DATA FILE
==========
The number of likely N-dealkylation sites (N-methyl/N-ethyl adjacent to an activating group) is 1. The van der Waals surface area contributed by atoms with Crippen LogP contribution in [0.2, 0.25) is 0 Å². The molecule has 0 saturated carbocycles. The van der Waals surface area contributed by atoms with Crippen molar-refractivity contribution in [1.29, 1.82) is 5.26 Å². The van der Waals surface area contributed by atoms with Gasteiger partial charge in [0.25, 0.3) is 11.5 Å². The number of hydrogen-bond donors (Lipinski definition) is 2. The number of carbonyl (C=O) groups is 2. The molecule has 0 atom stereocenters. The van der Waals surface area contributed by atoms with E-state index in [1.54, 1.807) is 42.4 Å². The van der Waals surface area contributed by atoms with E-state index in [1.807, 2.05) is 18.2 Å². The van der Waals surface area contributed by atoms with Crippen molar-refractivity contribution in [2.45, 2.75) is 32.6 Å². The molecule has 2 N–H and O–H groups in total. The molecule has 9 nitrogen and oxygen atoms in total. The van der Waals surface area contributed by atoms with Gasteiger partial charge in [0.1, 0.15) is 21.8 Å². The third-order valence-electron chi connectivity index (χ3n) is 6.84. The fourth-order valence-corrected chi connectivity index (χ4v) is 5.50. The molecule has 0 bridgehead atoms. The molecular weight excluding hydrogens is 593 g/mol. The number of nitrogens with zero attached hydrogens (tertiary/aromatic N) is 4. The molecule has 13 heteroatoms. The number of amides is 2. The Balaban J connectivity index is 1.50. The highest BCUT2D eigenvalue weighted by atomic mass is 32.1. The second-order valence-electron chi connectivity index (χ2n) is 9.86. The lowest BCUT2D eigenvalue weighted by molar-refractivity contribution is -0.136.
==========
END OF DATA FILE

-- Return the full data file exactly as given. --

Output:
The number of likely N-dealkylation sites (N-methyl/N-ethyl adjacent to an activating group) is 1. The van der Waals surface area contributed by atoms with Crippen LogP contribution in [0.2, 0.25) is 0 Å². The molecule has 0 saturated carbocycles. The van der Waals surface area contributed by atoms with Crippen molar-refractivity contribution in [1.29, 1.82) is 5.26 Å². The van der Waals surface area contributed by atoms with Gasteiger partial charge in [0.25, 0.3) is 11.5 Å². The number of hydrogen-bond donors (Lipinski definition) is 2. The number of carbonyl (C=O) groups is 2. The molecule has 0 atom stereocenters. The van der Waals surface area contributed by atoms with E-state index in [1.54, 1.807) is 42.4 Å². The van der Waals surface area contributed by atoms with E-state index in [1.807, 2.05) is 18.2 Å². The van der Waals surface area contributed by atoms with Crippen molar-refractivity contribution in [2.45, 2.75) is 32.6 Å². The molecule has 2 N–H and O–H groups in total. The molecule has 9 nitrogen and oxygen atoms in total. The van der Waals surface area contributed by atoms with Gasteiger partial charge in [0.1, 0.15) is 21.8 Å². The third-order valence-electron chi connectivity index (χ3n) is 6.84. The fourth-order valence-corrected chi connectivity index (χ4v) is 5.50. The molecule has 0 bridgehead atoms. The molecular weight excluding hydrogens is 593 g/mol. The number of nitrogens with zero attached hydrogens (tertiary/aromatic N) is 4. The molecule has 13 heteroatoms. The number of amides is 2. The Balaban J connectivity index is 1.50. The highest BCUT2D eigenvalue weighted by atomic mass is 32.1. The second-order valence-electron chi connectivity index (χ2n) is 9.86. The lowest BCUT2D eigenvalue weighted by molar-refractivity contribution is -0.136.